If the strings in question are immutable (but owned, not statically stored), one might want to reach for Rc<str> or Arc<str> instead - this will allow for cheap cloning, since there's no need to clone the string itself, just a pointer to it.


Oh we have snobs here: it's just about things like "crashing is bad" and "error messages shouldn't suck" :yum:


So, let's say that we have a struct, but we don't know in advance how it should be instantiated (if that's the right word). It could be used by another library, or it could be populated by a yaml file at run-time.

This is a case where we really don't know if the string-like fields are static or should be dynamically allocated. In this case is Cow the answer?

If you're not sure use String. It's simple and fast enough for most use cases - that's why it has such a generic name.


Cow<'a, str> is pretty much an enum of either &'a str or String, with all the costs and benefits of that, and it tends to be special case. When 'a is 'static, it's more generally useful, but still not likely to actually be all that much better than just using a String.

It's intended for situations where:

  • you're trying to be a zero cost library,
  • where not needing to allocate is the majority situation, like parsing string literals or the like where most of the time you are just going to point into the source,
  • but sometimes there's an escape sequence so you need to allocate,
  • and also the user is the library is not going to need to just get a String anyway: perhaps they are only comparing to other str's, or interning into their own compact string table, or whatever.

I actually haven't seen it used outside of parsing specifically, but there's no reason you couldn't use it for others

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Others' have great replies.. I recently went through this exercize unsuccessfully trying to avoid String copies. Short of dynamically producing slices on the fly or resorting to ref-counting I couldn't find a Java/C like approach (which as I think about it, I'm not sure how the borrow checker could prove I'm not mutating the peer structure away).

But for the Cow, I did find that it's a great use for return of static/dynamic error codes.

fn foo(input:u8) -> Result<(),(u8,Cow<'static,str>)> {
   match input {
        0 => { Err((ZERO_VALUE, Borrow("zero value"))) }
        1 => { Ok(()) }
        _ => { Err(INVALID_VALUE, Owned(format!("invalid value: {}", input)))) }

Granted, performance in the error case isn't critical, but I'm writing a C-API layer so I needed errno + err msg, and I love that I can produce dynamic error messages in the above way (of course it require the C API to 'close' all returned message objects so Rust can drop stuff). But the above is fast enough that for COMMON static error messages, there is zero allocation - for number validators this is money! You've got a 50/50 shot a given int will parse correctly, so avoiding heap just to say Owned(format!("'{}' isn't valid",value)) is a big performance difference.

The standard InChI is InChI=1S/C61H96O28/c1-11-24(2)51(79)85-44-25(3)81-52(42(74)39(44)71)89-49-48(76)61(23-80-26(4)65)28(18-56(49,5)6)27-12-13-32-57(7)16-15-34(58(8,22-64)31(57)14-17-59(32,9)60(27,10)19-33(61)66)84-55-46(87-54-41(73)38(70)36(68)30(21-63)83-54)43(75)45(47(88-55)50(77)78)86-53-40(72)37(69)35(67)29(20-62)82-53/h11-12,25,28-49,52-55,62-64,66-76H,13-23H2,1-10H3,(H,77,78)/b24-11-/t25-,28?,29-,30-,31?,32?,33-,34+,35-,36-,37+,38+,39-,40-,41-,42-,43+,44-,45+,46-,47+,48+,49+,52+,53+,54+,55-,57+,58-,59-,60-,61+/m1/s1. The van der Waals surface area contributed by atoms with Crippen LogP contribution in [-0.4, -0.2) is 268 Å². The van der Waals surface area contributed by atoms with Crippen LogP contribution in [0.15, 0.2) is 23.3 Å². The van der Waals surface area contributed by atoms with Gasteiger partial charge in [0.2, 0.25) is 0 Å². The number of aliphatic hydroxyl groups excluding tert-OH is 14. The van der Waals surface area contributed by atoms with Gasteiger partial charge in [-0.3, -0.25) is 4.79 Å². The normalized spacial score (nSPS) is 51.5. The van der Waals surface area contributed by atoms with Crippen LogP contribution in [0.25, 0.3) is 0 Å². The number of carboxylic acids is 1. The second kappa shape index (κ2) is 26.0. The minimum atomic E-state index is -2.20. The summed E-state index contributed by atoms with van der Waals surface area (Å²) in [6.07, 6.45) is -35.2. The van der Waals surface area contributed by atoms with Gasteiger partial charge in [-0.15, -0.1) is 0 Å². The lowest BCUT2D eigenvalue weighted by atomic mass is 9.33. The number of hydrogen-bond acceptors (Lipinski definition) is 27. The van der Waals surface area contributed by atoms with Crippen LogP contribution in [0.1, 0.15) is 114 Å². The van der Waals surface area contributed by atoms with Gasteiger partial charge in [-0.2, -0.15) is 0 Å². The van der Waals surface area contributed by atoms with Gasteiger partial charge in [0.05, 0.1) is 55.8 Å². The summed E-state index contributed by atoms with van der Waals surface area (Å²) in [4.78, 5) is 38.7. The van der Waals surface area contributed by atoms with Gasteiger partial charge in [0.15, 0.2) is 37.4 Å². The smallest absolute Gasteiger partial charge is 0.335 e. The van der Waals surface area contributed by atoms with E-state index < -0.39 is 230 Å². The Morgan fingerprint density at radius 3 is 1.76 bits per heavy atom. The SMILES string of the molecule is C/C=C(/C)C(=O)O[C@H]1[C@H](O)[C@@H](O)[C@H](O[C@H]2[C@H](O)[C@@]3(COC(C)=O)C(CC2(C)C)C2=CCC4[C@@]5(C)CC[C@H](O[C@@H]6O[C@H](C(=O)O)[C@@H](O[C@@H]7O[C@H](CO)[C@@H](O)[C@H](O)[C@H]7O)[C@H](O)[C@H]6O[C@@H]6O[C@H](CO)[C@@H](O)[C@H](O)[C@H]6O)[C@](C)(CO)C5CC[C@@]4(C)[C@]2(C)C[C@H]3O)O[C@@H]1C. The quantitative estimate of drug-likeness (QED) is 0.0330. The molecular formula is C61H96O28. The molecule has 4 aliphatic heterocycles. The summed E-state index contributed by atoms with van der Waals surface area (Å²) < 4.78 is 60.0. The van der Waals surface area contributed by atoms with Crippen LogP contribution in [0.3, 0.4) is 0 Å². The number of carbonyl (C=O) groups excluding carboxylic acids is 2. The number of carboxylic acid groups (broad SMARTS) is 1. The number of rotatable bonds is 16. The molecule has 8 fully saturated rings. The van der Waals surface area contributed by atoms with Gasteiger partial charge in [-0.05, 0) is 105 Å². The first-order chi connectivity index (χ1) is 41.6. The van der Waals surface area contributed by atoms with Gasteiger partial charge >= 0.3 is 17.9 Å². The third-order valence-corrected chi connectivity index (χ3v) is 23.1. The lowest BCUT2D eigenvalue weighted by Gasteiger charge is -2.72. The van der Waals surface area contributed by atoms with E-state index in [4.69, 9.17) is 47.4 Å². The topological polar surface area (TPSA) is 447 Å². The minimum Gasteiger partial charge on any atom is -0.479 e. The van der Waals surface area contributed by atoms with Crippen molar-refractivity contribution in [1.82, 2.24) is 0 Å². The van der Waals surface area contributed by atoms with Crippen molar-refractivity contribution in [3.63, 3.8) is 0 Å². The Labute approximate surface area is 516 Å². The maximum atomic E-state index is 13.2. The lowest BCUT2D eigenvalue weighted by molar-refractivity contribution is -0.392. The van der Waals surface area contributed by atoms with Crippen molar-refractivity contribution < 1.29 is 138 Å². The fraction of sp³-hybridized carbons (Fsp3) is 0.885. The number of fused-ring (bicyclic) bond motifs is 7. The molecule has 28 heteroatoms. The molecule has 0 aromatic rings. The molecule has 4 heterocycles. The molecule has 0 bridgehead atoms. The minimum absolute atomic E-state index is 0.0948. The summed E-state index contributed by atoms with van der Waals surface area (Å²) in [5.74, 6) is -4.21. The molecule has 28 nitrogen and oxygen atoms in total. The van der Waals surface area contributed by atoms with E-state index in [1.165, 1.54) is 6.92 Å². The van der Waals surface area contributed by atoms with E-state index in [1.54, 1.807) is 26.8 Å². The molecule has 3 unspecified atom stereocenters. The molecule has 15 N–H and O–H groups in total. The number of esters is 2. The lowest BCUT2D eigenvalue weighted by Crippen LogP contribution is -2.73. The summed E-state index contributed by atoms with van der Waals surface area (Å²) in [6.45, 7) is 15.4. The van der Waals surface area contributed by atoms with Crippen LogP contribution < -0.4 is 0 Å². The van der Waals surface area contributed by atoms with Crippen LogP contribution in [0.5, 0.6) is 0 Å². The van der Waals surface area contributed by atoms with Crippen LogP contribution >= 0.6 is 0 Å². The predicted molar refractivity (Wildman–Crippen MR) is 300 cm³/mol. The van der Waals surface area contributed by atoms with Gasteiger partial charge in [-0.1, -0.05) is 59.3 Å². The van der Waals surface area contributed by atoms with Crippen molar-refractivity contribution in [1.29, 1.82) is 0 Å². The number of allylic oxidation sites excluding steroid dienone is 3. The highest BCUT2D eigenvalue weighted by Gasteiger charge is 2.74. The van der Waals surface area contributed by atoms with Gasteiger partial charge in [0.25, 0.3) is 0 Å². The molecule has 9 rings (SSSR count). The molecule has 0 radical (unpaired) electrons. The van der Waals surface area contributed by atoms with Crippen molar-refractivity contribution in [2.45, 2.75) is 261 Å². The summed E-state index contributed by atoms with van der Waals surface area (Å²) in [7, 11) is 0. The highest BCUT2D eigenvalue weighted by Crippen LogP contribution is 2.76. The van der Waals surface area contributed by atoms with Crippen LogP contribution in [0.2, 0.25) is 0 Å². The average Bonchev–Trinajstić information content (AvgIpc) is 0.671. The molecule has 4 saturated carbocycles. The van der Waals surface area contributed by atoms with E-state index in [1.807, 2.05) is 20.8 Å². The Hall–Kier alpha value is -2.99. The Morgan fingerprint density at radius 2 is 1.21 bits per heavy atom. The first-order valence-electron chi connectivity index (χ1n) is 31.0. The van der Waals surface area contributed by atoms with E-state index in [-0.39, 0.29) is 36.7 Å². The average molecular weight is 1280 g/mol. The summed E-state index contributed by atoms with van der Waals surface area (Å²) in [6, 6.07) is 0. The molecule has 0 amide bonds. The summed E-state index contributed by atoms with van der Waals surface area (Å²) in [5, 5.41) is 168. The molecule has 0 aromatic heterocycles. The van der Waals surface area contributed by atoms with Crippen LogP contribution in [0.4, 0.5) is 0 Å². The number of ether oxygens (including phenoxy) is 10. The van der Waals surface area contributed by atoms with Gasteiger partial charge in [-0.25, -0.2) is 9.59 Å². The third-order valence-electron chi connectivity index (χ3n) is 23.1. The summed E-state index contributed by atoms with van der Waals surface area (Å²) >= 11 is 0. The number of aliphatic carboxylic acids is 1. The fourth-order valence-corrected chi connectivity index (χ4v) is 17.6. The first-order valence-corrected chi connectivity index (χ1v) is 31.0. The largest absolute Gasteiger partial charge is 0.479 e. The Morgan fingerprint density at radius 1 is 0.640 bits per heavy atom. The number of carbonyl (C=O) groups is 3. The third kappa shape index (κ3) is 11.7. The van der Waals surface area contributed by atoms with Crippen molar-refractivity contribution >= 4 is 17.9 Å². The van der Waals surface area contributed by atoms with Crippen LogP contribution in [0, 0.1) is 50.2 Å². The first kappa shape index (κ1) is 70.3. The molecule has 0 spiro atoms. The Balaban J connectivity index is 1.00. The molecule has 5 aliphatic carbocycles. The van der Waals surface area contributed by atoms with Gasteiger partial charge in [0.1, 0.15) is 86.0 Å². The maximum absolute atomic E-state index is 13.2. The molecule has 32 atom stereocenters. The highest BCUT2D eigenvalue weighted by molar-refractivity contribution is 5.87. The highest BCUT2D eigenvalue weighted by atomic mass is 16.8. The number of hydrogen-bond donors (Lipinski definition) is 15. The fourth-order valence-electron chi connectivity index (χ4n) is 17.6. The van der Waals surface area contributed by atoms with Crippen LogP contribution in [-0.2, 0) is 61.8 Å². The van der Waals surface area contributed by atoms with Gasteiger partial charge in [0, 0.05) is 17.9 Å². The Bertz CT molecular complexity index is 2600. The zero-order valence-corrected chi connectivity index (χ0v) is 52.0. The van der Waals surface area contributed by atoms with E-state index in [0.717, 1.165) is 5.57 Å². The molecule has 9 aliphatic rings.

As other's said, you can easily have

  fn decode(msg: &str) -> Cow<'static,str> {
     match str {
         &"POST" => { Borrow("POST") }
         &"GET" => { Borrow("GET") }
         _ => { Owned(String::from(msg)) } // custom is more expensive

though enums with a custom extra might be a better usability choice

enum ReqType { GET, POST, UNKNOWN(String) }
fn decode(msg: &str) -> ReqType {
   match msg {
      &"GET" => { ReqType::GET }
      &"POST" => { ReqType::POST }
      _ => { ReqType::UNKNOWN(String::from(msg)) }

To add to this

For example, if we are working in a non-memory sensitive scenario, do folks make "unnecessary" string allocations to avoid the propagation of explicit life time typing?

If performance isn't the issue, then use Rc or Arc to avoid borrow checker issues. I admit, I reach for clone() prior to Rc myself for no measurably good reason - I'm just alregic to python-style RCing.. Back in my perl days there was a well documented bug-like-use-case related to circular reference counted rings producing MASSIVE memory leaks (in the order of Gigabytes - in the 1990s that was a lot). So I always try to avoid Rcs if possible. Clearly an Rc<String> can't exhibit that bug - but I'm algorithmicly racist at this point I guess. :slight_smile:

On rethinking, the Rc only "costs" 1 extra word of storage, and 2 more drop if-statements (for 1 clone of an Rc), which is more or less fixed cost, v.s. a String::clone which is unbounded in cost and requires extra Heap allocations beyond the initial Rc.

I think maybe my other hesitation is the extra indirection that an Rc forces. You have essentially a Box'd reference to a Rc+String struct with a raw pointer to the dynamicly sized string. So 2 loads to get the first byte... v.s. a String or &str which has in your local registers the struct that point to the 1st byte of the string. But, again, you said "if performance wasn't an issue"..

Agreed that String is far more readable. I know that I have a minor panic attack when I look at my old code with generic lifetimes with associated references - I think; will this change break things??? And I've got about a 50/50 chance these days (String always fixes everything - but just always feels wrong).

For the immutable case, use Rc<str> (or Arc<str>) not Rc<String> to remove some indirection.

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Rc<str> - does that work practically? You need a lifetime specifier unless it's static, and I can't think of the situation where that wouldn't inhibit the Rc clone's lifetime as well. (but I'm still new to all the power-lifetime-usecases :slight_smile: - I'm still in awe from GhostCell

You don't need a lifetime because it is owned, not borrowed. Rc and Arc are "owning pointers", like Box and (by some definition of pointer) Vec. That's why their signature is Rc<T>, not Rc<'a, T>; note also that str does not have a lifetime either (in contrast with &'_ str). The memory will be freed when the refcount falls to zero.